Why is pericentric inversion of chromosomes more severe than paracentric inversion?
Chromosomal inversion simply means that a piece of the chromosome has become reversed in orientation. If the reversed segment does not span the centomere, it is called paracentric inversions. If the segment does span the centomere, it is a pericentric inversion.
The majority of the time, chromosomal inversions do not result in large errors. The individual still maintains all the genes they had before the inversion.
Pericentric inversions in and of themselves are not likely to be more problematic. It is when a pericentric inversion is combined with crossing over that can result in severe abnormalities because genes can be lost in this process.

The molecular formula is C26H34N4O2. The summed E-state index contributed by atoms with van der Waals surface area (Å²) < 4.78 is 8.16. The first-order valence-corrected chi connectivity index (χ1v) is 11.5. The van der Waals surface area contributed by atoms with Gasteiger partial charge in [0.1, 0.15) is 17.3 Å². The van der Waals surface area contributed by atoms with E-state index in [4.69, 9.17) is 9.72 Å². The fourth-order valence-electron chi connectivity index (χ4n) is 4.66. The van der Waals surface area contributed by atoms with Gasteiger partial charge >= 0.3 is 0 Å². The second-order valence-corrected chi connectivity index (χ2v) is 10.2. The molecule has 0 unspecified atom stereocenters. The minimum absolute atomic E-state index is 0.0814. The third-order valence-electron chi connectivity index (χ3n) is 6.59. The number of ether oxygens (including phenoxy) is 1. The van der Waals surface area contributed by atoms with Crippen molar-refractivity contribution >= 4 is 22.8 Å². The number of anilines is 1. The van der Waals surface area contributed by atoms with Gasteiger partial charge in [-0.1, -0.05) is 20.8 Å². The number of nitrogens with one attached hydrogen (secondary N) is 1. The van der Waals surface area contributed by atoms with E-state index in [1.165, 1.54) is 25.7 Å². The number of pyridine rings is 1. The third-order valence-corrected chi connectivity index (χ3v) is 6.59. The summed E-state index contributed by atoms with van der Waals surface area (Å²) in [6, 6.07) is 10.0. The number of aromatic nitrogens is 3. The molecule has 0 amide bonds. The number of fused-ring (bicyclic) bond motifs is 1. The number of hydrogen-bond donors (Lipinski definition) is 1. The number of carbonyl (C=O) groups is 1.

Please see the attached sketch. Inversions are highlighted in red. The first chromosome is the original. The second shows a paracentric inversion. The second shows a pericentric inversion. The final shows a pericentric inversion and crossing over - both the chromatids below the centromere have been swapped entirely. The blue and yellow highlighted areas show the segments which are now repeated twice on each sister chromatid. The left chromatid has two copies of the yellow segment and has lost the blue segment entirely. The reverse is true of the right chromatid.